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ARS Home » Southeast Area » Miami, Florida » Subtropical Horticulture Research » Research » Publications at this Location » Publication #362395

Research Project: Methyl Bromide Replacement: Mitigation of the Invasive Pest Threat from the American Tropics and Subtropics

Location: Subtropical Horticulture Research

Title: Evaluation of repellents for Euwallacea nr. fornicatus, a pest ambrosia beetle in Florida avocado groves

item Kendra, Paul
item Tabanca, Nurhayat
item Montgomery, Wayne
item NARVAEZ, TERESA - Oak Ridge Institute For Science And Education (ORISE)
item Schnell, Elena
item VAZQUEZ, AIME - Oak Ridge Institute For Science And Education (ORISE)
item CARRILLO, DANIEL - University Of Florida

Submitted to: American Chemical Society National Meeting
Publication Type: Abstract Only
Publication Acceptance Date: 4/8/2019
Publication Date: 8/25/2019
Citation: Kendra, P.E., Tabanca, N., Montgomery, W.S., Narvaez, T.I., Schnell, E.Q., Vazquez, A., Carrillo, D. 2019. Evaluation of repellents for Euwallacea nr. fornicatus, a pest ambrosia beetle in Florida avocado groves. 258th National Meeting & Exposition of the American Chemical Society. August 25-29, 2019.

Interpretive Summary:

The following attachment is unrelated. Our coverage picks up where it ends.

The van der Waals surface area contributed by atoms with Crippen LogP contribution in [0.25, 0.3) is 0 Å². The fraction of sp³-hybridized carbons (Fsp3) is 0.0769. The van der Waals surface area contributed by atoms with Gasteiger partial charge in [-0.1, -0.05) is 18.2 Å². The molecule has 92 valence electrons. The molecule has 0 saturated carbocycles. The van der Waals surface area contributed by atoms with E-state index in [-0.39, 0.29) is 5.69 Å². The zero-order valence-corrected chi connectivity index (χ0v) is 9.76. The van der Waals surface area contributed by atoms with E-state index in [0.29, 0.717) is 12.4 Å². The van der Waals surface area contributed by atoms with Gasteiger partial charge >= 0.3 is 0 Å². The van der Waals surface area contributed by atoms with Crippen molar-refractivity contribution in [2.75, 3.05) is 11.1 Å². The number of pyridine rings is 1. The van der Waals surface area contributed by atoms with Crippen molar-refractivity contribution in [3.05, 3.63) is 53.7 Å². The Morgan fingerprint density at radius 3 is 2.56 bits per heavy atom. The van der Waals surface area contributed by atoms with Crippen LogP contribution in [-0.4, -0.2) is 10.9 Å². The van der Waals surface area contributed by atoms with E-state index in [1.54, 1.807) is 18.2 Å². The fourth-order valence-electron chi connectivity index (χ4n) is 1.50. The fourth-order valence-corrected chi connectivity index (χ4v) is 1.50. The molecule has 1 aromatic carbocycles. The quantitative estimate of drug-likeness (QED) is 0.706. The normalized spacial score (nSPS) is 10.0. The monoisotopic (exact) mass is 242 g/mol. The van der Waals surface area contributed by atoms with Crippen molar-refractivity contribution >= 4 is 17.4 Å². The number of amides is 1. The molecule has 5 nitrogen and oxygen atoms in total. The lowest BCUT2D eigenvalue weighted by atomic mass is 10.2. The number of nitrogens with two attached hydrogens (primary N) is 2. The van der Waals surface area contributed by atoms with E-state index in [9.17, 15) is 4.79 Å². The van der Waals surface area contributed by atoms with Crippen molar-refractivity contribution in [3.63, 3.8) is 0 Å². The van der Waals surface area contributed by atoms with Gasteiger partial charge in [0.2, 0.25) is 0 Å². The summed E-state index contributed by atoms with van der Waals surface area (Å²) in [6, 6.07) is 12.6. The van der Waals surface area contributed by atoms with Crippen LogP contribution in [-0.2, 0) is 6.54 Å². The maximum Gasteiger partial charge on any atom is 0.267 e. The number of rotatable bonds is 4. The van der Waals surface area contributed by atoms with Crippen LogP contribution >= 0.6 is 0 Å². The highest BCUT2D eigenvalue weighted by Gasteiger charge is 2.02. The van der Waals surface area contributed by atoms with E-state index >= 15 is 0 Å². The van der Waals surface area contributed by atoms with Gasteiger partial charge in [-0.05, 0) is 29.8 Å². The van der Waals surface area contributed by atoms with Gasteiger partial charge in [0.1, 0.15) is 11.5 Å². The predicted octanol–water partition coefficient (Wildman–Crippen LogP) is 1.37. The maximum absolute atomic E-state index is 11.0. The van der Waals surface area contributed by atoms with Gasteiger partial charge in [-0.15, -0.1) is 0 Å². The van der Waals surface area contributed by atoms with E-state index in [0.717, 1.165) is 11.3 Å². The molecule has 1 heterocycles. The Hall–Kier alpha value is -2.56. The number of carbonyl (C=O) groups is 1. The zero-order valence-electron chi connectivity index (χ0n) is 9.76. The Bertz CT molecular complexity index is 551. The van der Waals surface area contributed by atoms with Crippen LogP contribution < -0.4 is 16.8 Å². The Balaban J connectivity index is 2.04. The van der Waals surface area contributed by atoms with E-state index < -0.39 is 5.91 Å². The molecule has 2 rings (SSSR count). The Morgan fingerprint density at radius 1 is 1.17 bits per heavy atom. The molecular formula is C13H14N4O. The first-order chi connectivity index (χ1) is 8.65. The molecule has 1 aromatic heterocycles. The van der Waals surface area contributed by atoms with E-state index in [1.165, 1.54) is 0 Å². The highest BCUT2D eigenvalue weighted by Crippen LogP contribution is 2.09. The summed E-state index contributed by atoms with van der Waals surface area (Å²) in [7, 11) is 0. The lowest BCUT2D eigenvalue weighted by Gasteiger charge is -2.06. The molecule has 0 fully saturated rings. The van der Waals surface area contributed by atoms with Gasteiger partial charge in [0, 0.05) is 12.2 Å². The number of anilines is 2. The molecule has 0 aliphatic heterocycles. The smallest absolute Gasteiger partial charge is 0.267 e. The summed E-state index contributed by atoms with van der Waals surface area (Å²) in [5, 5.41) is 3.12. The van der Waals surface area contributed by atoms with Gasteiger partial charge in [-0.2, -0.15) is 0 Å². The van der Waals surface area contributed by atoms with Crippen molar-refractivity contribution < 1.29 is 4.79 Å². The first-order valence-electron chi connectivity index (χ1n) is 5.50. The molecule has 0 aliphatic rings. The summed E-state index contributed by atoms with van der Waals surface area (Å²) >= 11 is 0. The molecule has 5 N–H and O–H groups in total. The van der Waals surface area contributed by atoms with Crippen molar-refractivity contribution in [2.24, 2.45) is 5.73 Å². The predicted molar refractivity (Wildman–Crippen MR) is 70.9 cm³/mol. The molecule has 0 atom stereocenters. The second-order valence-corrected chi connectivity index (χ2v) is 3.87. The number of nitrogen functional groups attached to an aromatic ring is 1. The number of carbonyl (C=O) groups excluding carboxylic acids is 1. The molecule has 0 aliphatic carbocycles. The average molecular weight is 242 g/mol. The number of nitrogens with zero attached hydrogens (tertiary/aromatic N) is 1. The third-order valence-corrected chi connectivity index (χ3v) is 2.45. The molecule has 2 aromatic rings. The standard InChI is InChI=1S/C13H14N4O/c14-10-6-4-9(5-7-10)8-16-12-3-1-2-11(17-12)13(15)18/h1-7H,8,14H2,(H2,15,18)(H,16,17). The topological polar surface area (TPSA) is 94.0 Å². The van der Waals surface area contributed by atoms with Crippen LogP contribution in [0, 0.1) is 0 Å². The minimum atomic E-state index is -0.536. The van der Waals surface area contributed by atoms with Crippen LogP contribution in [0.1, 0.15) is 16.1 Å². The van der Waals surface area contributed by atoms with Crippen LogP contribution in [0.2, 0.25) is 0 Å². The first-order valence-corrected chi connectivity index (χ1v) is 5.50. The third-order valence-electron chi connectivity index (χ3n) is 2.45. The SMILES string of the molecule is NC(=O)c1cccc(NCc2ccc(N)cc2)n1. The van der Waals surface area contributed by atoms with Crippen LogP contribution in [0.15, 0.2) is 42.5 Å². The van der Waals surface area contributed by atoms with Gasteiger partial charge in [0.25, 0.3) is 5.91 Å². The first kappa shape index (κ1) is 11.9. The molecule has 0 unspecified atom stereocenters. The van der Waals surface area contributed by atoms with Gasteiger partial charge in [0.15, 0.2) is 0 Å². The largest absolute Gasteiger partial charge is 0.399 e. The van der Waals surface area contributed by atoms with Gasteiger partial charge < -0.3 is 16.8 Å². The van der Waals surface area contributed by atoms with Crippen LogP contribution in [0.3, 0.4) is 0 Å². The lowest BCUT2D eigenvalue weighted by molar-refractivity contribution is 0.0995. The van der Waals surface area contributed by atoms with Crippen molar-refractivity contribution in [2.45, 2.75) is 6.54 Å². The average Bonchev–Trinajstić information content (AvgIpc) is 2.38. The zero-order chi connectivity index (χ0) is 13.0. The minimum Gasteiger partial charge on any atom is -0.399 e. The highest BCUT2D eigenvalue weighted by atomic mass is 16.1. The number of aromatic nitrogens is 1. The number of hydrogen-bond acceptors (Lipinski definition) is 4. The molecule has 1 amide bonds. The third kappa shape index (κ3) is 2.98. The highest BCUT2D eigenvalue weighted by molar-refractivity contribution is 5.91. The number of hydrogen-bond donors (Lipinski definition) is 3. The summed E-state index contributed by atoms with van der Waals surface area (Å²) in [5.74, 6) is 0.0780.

Technical Abstract: Euwallacea fornicatus Eichhoff (Coleoptera: Curculionidae: Scolytinae) is an ambrosia beetle native to Asia and a widespread pest of tea, Camellia sinensis (L.) Kuntze. In recent years, beetles morphologically identical to E. fornicatus (a cryptic species complex referred to as E. near fornicatus) have become established in the USA (Florida and California), Israel, Mexico and other countries. These invasive beetles are highly polyphagous and vector fungal pathogens that cause Fusarium dieback, a vascular disease of avocado (Persea americana Mill.), woody ornamentals, and native forest trees. Previously, we identified piperitone (p-menth-1-en-3-one) as a new repellent for host-seeking E. nr. fornicatus in Florida. In this study, we compare efficacy of piperitone to two other repellents, verbenone and a-farnesene, all formulated in plastic bubble dispensers. Two replicate field tests were conducted in Florida avocado groves. Each test was run for 12 weeks and compared captures of beetles in baited traps (containing quercivorol and a-copaene lures) versus captures in traps containing lures plus repellent. To complement field tests, SuperQ collections followed by GC analyses were performed to document temporal patterns in emissions from repellent dispensers over a 12-week period. In addition, electroantennography (EAG) was used to quantify beetle olfactory response to each repellent. Overall, repellency was comparable with piperitone and verbenone, resulting in 50-70% decrease in beetle captures, with longevity of 10-12 weeks. No significant decrease was observed with a-farnesene. EAG responses to piperitone and verbenone were also equivalent, and significantly greater than response to a-farnesene. Since piperitone is much less expensive than verbenone, this study identifies an economical alternative repellent for incorporation into pest management programs for E. nr. fornicatus.